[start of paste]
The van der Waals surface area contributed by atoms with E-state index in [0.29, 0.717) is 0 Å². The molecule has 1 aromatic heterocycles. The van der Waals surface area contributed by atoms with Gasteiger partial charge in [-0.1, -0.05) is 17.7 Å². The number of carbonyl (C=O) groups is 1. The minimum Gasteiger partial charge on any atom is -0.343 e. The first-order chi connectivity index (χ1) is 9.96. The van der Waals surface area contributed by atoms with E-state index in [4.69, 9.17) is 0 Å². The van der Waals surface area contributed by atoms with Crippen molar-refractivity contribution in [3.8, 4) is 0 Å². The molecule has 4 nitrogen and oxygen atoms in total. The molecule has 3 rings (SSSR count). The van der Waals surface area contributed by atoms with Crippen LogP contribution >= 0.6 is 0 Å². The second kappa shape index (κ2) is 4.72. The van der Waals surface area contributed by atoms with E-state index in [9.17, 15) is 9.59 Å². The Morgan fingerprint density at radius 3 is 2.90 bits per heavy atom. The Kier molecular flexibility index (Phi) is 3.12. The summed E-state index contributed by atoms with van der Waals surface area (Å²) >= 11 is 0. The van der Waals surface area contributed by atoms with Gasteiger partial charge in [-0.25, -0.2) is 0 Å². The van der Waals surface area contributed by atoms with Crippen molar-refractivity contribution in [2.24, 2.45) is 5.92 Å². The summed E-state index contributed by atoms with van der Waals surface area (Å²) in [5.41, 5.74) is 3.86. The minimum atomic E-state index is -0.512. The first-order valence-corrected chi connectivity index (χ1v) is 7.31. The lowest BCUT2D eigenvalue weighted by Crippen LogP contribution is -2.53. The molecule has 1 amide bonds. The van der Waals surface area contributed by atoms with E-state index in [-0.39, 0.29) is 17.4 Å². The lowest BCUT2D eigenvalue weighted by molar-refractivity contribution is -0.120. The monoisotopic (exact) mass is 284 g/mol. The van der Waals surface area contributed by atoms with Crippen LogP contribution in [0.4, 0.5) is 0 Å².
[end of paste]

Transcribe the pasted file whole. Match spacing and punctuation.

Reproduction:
The van der Waals surface area contributed by atoms with E-state index in [0.29, 0.717) is 0 Å². The molecule has 1 aromatic heterocycles. The van der Waals surface area contributed by atoms with Gasteiger partial charge in [-0.1, -0.05) is 17.7 Å². The number of carbonyl (C=O) groups is 1. The minimum Gasteiger partial charge on any atom is -0.343 e. The first-order chi connectivity index (χ1) is 9.96. The van der Waals surface area contributed by atoms with E-state index in [4.69, 9.17) is 0 Å². The van der Waals surface area contributed by atoms with Crippen molar-refractivity contribution in [3.8, 4) is 0 Å². The molecule has 4 nitrogen and oxygen atoms in total. The molecule has 3 rings (SSSR count). The van der Waals surface area contributed by atoms with Crippen LogP contribution >= 0.6 is 0 Å². The second kappa shape index (κ2) is 4.72. The van der Waals surface area contributed by atoms with E-state index in [9.17, 15) is 9.59 Å². The Morgan fingerprint density at radius 3 is 2.90 bits per heavy atom. The Kier molecular flexibility index (Phi) is 3.12. The summed E-state index contributed by atoms with van der Waals surface area (Å²) >= 11 is 0. The van der Waals surface area contributed by atoms with Gasteiger partial charge in [-0.25, -0.2) is 0 Å². The van der Waals surface area contributed by atoms with Crippen molar-refractivity contribution in [2.24, 2.45) is 5.92 Å². The summed E-state index contributed by atoms with van der Waals surface area (Å²) in [5.41, 5.74) is 3.86. The minimum atomic E-state index is -0.512. The first-order valence-corrected chi connectivity index (χ1v) is 7.31. The lowest BCUT2D eigenvalue weighted by Crippen LogP contribution is -2.53. The molecule has 1 amide bonds. The van der Waals surface area contributed by atoms with E-state index in [-0.39, 0.29) is 17.4 Å². The lowest BCUT2D eigenvalue weighted by molar-refractivity contribution is -0.120. The monoisotopic (exact) mass is 284 g/mol. The van der Waals surface area contributed by atoms with Crippen LogP contribution in [0.4, 0.5) is 0 Å².